[Pharo-users] Code of Conduct

Steve Quezadas steveeq1 at gmail.com
Mon Sep 23 23:31:58 EDT 2019


Thank you for that well-stated argument. I agree, offray's argument is
silly. It's like saying that there aren't many male kindergarten teachers
and that this is evidence that the school system is "sexist".

- Steve

PS Can we please just kill the CoC  it's making this maillist political.

On Mon, Sep 23, 2019 at 8:25 PM Richard O'Keefe <raoknz at gmail.com> wrote:

> Let's look at some official numbers.
>
> Looking at
> https://www.hesa.ac.uk/news/11-01-2018/sfr247-higher-education-student-statistics/qualifications
> we see that overall, female graduates outnumbered male graduates about
> 4 to 3 in each of the three years
> recorded.  The imbalance in science graduates was less, but it was
> still consistently women significantly
> outnumbering men.  Computer science stood out as consistently about 4
> men to 1 woman, and Computer
> Science departments are tying themselves into knots trying to figure
> out what to do about it.  Meanwhile,
> nobody worries that "subjects allied to medicine" was about 4 women to 1
> man.
>
> If there are models explaining that "colleges" are set up to favour
> white males, why are women succeeding
> so much more than men?
>
> In my own country, ten years ago the main newspaper ran an article
> pointing out that "Two-thirds of bachelor
> degrees last year went to women, the highest figure on record" and
> that "Women have outnumbered men
> in the tertiary sector for more than a decade", blaming "a secondary
> school system which may discourage
> or poorly prepare boys for further learning".
>
> Look now at Canada.
>
> https://www.conferenceboard.ca/hcp/Details/education/gender-gap-tertiary.aspx?AspxAutoDetectCookieSupport=1
> tells us that "Canadian women aged 25 to 64 are 17 per cent more
> likely than Canadian men to have a tertiary education.
> The imbalance in educational attainment between Canadian men and women
> has increased over the past decade,
> raising questions about whether higher education in Canada is becoming
> less hospitable to male learners."  This is not new.
> "the overall gender imbalance tipped in women’s favour in Canada in
> the early 1990s.  ...
> Many are asking whether there is a 'boy crisis' in education and
> wondering what can be done to address it. In fact, a
> growing 'boy gap' in education can be seen across OECD countries, with
> the problem beginning long before students
>  reach post-secondary age. According to a recent report, 'boys, as a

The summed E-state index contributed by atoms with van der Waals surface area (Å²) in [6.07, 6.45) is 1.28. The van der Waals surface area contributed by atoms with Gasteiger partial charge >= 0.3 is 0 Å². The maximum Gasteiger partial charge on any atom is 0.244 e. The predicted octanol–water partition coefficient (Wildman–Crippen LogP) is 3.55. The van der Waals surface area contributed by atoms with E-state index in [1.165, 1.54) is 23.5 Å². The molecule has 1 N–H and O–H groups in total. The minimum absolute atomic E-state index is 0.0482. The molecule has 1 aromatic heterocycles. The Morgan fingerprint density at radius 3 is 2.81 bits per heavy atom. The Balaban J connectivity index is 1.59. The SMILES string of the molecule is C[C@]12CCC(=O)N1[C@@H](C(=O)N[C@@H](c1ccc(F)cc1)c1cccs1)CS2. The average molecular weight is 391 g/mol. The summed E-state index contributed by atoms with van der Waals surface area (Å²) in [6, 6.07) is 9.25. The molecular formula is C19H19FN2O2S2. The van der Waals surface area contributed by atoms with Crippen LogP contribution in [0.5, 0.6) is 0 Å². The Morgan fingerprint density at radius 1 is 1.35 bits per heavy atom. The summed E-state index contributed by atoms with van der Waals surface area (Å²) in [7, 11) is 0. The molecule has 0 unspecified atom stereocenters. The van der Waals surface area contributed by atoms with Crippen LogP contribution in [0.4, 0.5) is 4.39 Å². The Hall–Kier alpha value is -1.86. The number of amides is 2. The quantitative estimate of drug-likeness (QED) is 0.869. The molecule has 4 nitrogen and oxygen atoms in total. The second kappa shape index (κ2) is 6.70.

> group, rank behind girls by nearly every measure
> of scholastic achievement'—including reading and writing scores—and
> they are 'also more likely to be picked out for
> behavioural problems, more likely to repeat a grade and to drop out of
> school altogether.”  "when we examine th
> more recent cohort of graduates—those aged 25 to 34—nearly every
> country has a gender imbalance that favours
> women. In most cases, moreover, women’s advantage has become much more
> pronounced."
>
> So models that explain why colleges favour white males are rather like
> models that explain why the sun is dark.
> If "colleges" are set up to favour white males, they are doing a
> catastrophically bad job of it.  So much so that I
> have been glad I have daughters, not sons.
>
> If you want to say that Computer Science numbers are due to some sort
> of discriminatory environment rather than
> preference, then you have to explain the equally large imbalance the
> other way in "medicine-related subjects" as
> discrimination rather than preference.
>
>
> On Tue, 24 Sep 2019 at 02:39, Stephan Eggermont <stephan at stack.nl> wrote:
> >
> > Steve Quezadas <steveeq1 at gmail.com> wrote:
> > > Your interpreting this information with a SJW lens.
> >
> > SJW is a political construct from the extreme right. As a straight white
> > male from Western Europe I have seen enough discriminatory practices
> > applied to less privileged friends to know there is a problem. And as I
> can
> > afford to speak up, I do.
> >
> > > Look at the low proportion of blacks and women who
> > > apply for CS majors in college. Are you going to say that colleges are
> > > using discriminatory practices to keep blacks and women from taking CS
> > > classes?
> >
> > Yes, the colleges are set up to make it easier for white males to
> succeed.
> > There are enough models explaining why that happens
> >
> > > Maybe the bulk of the low recruitment statistics is simply due to
> > > non-interest within that sub-culture.
> >
> > Back to identity politics?
> >
> > Stephan
> >
> >
> >
> >
> >
> >
> >
> >
> >
>
>
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